Earlier this month, Mission Ocean sailed for the first time on the catamaran that is destined to become our HQ, a platform for oceanographic research, a center of learning to raise awareness of marine pollution, and also our home for the next three years.
She is a 42-foot Fountaine-Pajot from 1994, with four large double cabins, two singles and plenty of space to work, both inside and out. Over the next few weeks, we will be in the shipyard to replace the rigging, carry out osmosis treatment, repaint her, and refit one of the cabins to become our lab and workroom.
Our adventure began on the overnight ferry to Corsica, where we were joined by Henrique’s father, Jose – not a seafarer by any means, but very proud to be part of the crew – and Josh, a South African greenie with sailing experience, freshly arrived in Antibes, who was one of the many that replied to our ad for volunteer crew on Facebook.
A pizza and a couple of rum-and-cokes later, and the boys were snoring in surround sound in our cabin before we’d even lost sight of Toulon.
The next morning, we picked up our hire car and headed down to Figari aiport, where our fifth crew member, Stephane, was waiting after flying in from Marseille. A keen sailor with lots of delivery experience, Stephane would prove to be a valuable member of the team when the going got a bit tough.
As we drove down into Piannotoli, near Bonifacio, where our catamaran was lying, the glorious sunshine that has accompanied us until then began to fade, and we were dismayed to find that the rather picturesque port was possibly the windiest place on the whole island, with a good 10-15 knots blowing us sideways along the quay.
We had planned to spend half a day preparing the boat, sleep and then set off early the next day, but that transformed into a rather long day-and-a-half wait until the wind died down sufficiently to leave the dock, with a helping hand from the harbor master (whose 'assistance' ended up with Henrique having to dive under the boat to cut the ground line loose from our starboard prop…)
The first few hours of cruising went off without a hitch, with light winds and fantastic views of Corsica’s western coastline. A few hours in, Henrique’s father was struck down with terrible sea sickness that would see him alternating between sleeping and hanging over the side of the boat until we dropped him off the following evening.
The rest of the crew were greeted to a fabulous sunset before settling down to dinner and agreeing on the watches for the night. Henrique and I took the first, which was so uneventful that I fell asleep before handing over to Josh and Stephane at midnight. We took back over at 3am, and half an hour in we began to notice that visibility was dropping, and humidity levels rising. Within a very short space of time we were wrapped up in a thick fog and the wind began to increase.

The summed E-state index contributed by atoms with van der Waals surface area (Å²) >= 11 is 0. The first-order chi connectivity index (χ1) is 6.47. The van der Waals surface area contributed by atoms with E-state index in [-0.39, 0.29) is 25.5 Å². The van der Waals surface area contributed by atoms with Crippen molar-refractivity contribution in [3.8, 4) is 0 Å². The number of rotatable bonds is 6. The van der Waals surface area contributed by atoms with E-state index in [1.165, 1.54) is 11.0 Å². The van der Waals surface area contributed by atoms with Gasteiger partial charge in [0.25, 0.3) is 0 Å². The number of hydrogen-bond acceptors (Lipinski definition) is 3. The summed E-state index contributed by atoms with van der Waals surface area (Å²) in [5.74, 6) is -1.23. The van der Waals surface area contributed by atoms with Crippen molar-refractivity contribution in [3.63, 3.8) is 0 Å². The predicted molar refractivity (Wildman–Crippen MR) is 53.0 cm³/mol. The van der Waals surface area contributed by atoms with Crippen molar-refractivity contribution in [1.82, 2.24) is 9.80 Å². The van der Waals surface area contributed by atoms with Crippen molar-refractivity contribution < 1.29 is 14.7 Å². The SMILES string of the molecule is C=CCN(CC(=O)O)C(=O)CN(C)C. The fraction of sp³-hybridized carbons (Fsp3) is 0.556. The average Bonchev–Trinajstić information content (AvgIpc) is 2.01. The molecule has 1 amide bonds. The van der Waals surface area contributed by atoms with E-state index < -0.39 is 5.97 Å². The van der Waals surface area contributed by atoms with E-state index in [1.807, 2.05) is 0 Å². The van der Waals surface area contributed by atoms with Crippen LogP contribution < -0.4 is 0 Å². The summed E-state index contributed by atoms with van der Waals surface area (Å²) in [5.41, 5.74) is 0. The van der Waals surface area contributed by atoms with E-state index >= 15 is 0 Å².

We took the decision to reduce the sails, but by the time Henrique had woken Stephane to help, the wind had risen to nearly 25 knots, and we decided to drop the main sheet. A tense couple of minutes followed but the situation was quickly back under control and Stephane, safely tucked up in his sleeping bag below, leaving us to scour what little distance we could see and listen out for fog horns.
The next morning dawned grey, but with reasonable winds and a slight swell, and we were able to make steady progress towards Porquerolles. Henrique became increasingly worried about his father, who hadn't been able to take his heart medication since we left, and so we decided to make an additional stop in Hyeres where we could put him on a train home and pick up a replacement crew member, Guillaume.
On the way in the boys were busy with various DIY jobs around the mast and Henrique tapped the boom with a hammer. All of a sudden, two dolphins leapt out of the water around 100m from our starboard hull, and made a beeline for us. They were joined by a pod of around fifteen who played off our bows for a good ten minutes, giving us plenty of time to film and observe them and note down the coordinates of our sighting to report to cetacean study groups on our return to La Ciotat.
Henrique took the helm for our arrival in Hyeres which was thoroughly successful and, after a good night’s sleep, with Guillaume safely on board, we headed for La Ciotat. Good south-easterlies and sunshine saw us well on our way in the morning; Josh set to work cleaning and tidying the deck, Stephane and Henrique swapped tips on charts and sailing apps, and Guillaume set up fishing gear (all he caught was a sea snail, but that’s beside the point), while I played around with the helm and electronics. After lunch, I took a nap, only to wake to find the crew sitting on the roof gazing at the horizon, the boat all but stationery.
“We’re out of fuel”, joked Stephane, pointing at the slack sails, as Guillaume stripped down to his shorts and jumped into the water to swim around the boat, then took one of our kayaks and proved just how slow we were going by out-paddling us with ease.
An hour later, with a bit of diesel assistance, we were at the entrance to the Old Port of La Ciotat. The capitainerie was well and truly shut, so we picked our spot and tied up with minimal fuss, under one of the old shipyard cranes and in front of a couple of decent bars. Over the next few hours we were joined by local friends and crew from boats in the yard, to have a nose around the catamaran and raise a glass or two to our maiden voyage.
Our heartful thanks go out to Josh, Stephane and Jose who volunteered their time, energy and, in some cases, their stomach contents, to help us bring our boat to La Ciotat. She is now lying there, awaiting a space in a yard somewhere along the Riviera, where we will begin to fit her out for the Mediterranean stage of our big adventure.
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